Jury finds alleged robber guilty on five countsWORTHINGTON — A violent mugger or a good Samaritan — that is what a Nobles County jury was tasked with deciding Wednesday after listening to evidence in a case against Clement Pierentino Wani, 21, of Worthington.
WORTHINGTON — A violent mugger or a good Samaritan — that is what a Nobles County jury was tasked with deciding Wednesday after listening to evidence in a case against Clement Pierentino Wani, 21, of Worthington.
After slightly less than three hours of deliberation, the jury decided Wani was guilty of aiding and abetting a simple robbery, attempted simple robbery, third-degree riot, fifth-degree assault and theft.
A sixth charge of simple robbery was dismissed. The verdict came in at approximately 9:30 p.m.
The victim in the case, who testified Wednesday afternoon, said he was visiting friends on July 5.
But when he started to leave sometime between 11 p.m. or midnight, someone pointed out that his bicycle was being stolen from the front yard.
The bike, he said, was his only transportation back and forth to work.
He confronted four people outside — one woman and three men, all African-American.
The woman and one of the men stayed out of the conversation, he said, but the other two men said they would not give the bike back, and pushed him to the ground when he tried to grab it.
“One is right there,” the victim said, pointing at Wani across the courtroom.
The victim said Wani and another man hit and kicked him, holding him down.
“I did nothing. All I wanted was my bicycle,” the victim said. “I didn’t want this.”
According to photos shown to the jury and police testimony, the victim was covered in blood when authorities arrived. A witness down the street had called 911.
Employed at a group home, the woman said she watched the fight out the window of the home, and even stepped outside at one point in hopes the men would see someone watching and disperse.
But they didn’t seem to notice her, she said
“Nothing seemed to take them away from how intent they were on hitting him,” Carol Coriolan added.
“Did anyone try to stop the assault or help (the victim)?” Nobles County Assistant Attorney Kim Pehrson asked.
“No,” Coriolan replied. “I saw no one help him.”
The victim needed six stitches above his eye after the assault.
He was bruised, scraped and had a red, swollen face, one officer testified.
The injuries, the victim stated, kept him away from work for three days.
When police got to the general area of the reported fight in progress, they found a man standing on the sidewalk who said he hadn’t seen a fight.
A bit further down the block an officer encountered Wani, who had spots of blood all over his clothing.
He told the officer he had not seen a fight. It was a short time later authorities determined both had been involved.
Wani testified, however, he had been walking home from a bar by himself and saw a Hispanic man lying in the grass between the road and sidewalk on Clary Street.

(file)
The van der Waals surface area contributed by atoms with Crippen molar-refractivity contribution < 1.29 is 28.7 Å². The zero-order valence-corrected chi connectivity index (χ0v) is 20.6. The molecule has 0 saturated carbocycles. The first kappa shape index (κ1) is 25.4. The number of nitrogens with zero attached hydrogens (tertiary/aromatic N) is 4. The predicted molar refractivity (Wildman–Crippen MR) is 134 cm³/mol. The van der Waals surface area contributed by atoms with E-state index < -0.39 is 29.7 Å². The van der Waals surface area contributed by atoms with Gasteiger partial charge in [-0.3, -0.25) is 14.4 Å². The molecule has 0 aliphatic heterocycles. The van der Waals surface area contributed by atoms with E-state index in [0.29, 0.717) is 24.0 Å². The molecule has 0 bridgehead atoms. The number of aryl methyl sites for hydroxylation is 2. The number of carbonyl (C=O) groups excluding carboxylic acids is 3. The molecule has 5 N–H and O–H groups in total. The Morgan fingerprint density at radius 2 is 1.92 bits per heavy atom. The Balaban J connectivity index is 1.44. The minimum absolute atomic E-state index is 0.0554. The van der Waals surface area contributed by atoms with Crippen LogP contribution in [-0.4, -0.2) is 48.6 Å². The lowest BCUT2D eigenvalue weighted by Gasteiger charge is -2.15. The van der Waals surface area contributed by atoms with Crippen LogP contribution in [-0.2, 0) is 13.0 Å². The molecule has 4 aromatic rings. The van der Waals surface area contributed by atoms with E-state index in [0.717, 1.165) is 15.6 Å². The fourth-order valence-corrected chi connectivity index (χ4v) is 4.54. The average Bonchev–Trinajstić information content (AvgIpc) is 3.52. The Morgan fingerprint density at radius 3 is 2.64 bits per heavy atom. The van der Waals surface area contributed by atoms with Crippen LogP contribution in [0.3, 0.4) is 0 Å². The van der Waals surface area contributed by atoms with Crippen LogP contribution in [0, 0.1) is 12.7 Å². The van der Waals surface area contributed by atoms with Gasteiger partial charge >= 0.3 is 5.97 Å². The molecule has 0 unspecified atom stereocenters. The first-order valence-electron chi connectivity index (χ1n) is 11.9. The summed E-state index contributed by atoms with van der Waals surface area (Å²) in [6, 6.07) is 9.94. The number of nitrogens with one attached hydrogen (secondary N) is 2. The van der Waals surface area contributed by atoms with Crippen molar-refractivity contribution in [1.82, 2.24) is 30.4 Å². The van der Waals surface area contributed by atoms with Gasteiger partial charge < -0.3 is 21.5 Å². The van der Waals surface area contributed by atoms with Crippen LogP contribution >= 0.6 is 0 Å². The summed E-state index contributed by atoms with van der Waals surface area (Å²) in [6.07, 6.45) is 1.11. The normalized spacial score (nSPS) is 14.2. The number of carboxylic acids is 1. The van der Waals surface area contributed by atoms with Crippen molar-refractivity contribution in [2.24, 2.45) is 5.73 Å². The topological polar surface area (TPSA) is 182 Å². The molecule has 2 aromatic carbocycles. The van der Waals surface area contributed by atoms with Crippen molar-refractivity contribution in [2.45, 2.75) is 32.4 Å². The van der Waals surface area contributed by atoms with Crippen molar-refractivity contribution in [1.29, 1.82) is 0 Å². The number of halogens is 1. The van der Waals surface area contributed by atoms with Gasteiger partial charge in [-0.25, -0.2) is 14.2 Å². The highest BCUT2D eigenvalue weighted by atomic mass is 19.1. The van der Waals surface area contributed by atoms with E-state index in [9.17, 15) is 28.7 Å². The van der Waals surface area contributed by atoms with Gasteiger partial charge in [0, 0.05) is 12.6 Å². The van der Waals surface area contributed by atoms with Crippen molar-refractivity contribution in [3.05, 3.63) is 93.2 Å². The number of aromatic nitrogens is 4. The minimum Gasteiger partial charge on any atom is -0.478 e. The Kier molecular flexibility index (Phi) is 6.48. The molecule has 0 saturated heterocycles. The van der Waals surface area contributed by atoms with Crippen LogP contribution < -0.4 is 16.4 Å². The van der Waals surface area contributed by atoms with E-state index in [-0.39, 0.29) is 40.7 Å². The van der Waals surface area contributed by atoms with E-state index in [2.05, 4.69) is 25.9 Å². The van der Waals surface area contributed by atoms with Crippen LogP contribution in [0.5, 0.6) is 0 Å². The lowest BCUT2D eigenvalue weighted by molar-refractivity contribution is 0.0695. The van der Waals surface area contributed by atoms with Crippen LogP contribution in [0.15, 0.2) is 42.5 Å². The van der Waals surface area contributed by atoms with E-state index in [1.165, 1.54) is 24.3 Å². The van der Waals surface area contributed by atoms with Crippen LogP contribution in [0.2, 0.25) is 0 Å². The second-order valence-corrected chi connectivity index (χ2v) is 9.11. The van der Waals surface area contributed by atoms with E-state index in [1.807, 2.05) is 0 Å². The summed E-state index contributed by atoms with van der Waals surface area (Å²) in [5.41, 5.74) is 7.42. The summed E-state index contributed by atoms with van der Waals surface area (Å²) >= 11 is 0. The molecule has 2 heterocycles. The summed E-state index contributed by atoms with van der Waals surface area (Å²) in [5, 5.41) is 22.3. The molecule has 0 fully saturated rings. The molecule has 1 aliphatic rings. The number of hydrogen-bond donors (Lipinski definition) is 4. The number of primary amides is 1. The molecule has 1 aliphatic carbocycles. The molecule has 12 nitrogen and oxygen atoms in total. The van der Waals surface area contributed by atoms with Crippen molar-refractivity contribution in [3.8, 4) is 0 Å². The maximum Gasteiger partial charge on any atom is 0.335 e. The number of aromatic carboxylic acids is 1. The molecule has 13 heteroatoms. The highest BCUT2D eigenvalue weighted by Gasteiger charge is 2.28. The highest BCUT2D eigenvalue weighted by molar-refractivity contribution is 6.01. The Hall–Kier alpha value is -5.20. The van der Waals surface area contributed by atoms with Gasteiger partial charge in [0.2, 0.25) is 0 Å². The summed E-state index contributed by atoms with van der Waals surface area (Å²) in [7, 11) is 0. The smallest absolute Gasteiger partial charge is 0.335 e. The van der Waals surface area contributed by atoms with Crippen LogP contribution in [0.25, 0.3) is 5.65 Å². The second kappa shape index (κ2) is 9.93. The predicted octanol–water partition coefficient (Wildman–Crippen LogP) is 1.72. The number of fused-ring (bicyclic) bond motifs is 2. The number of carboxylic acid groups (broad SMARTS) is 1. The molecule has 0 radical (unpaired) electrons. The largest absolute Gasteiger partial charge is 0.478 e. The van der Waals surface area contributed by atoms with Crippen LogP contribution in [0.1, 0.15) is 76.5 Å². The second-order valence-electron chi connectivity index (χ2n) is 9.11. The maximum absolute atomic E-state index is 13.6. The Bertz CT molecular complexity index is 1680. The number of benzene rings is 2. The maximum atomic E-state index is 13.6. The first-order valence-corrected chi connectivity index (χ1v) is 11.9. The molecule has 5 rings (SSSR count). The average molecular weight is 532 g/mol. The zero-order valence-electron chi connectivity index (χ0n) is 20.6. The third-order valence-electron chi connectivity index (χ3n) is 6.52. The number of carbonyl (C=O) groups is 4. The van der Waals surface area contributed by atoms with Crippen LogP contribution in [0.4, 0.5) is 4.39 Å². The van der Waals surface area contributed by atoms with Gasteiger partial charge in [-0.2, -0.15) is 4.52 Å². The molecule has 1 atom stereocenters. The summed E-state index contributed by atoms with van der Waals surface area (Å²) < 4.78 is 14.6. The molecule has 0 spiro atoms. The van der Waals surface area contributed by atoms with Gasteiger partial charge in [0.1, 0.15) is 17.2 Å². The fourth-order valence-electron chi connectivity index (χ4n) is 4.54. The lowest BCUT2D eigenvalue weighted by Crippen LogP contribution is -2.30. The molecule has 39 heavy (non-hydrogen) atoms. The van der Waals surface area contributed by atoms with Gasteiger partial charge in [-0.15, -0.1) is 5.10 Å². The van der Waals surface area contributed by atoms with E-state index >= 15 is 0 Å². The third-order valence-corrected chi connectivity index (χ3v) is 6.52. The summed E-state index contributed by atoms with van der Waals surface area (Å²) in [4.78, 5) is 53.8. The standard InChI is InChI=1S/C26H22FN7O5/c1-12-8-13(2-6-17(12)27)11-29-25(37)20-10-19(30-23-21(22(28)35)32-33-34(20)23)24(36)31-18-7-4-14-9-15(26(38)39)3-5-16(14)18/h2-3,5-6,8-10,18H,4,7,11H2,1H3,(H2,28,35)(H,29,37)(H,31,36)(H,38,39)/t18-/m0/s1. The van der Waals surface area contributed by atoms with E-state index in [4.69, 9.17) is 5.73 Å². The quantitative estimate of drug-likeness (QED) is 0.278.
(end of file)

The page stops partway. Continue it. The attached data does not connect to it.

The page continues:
He saw a black man leaving the scene, he said.
“You can tell they fought,” he said at one point
Wani claimed he helped the man up from the ground, which is how blood got on his clothing.
Blood, said a forensic scientist with the Minnesota Bureau of Criminal Apprehension (BCA), that came from the victim.
After he helped the man up, the man began to walk away with his bike, so he continued his walk home, Wani said.
The woman who was with the four men at the time of the assault, Myachang Ter, testified that Wani took the bike and helped another man beat the victim.
The other man, Lotery Heath, pleaded guilty Monday to aiding and abetting a simple robbery.
Heath used an Alford plea, which is not an admission of guilt, but a willingness to enter into a plea agreement from an assumption a jury will find the suspect guilty.
During his plea hearing, Heath said he was walking alone, when two other men joined him.
Ter said she and the three men were walking together after leaving a friend’s house when Wani took the bike.
When Wani and the others got involved in the fight, she said she yelled at them to stop.
At first, she said, Wani was asking the victim for money and digging through his pockets.
Later, he ran away yelling he had gotten the money.
Cash was found in his pocket stained with blood, but because the victim stated in court he never carries money and was not missing any money, the jury never found out if the bills tested in the BCA lab were stained with his blood.
Wani’s testimony differed from a police officer, the victim and the victim’s friend, who all said when Wani was taken into custody and brought to the scene for the victim to identify, the officer removed Wani from the squad car so he could be identified.
Wani said he was never taken out of the car.
Judge George Harrelson ordered a pre-sentence investigation and the matter will be set for sentencing at a later date.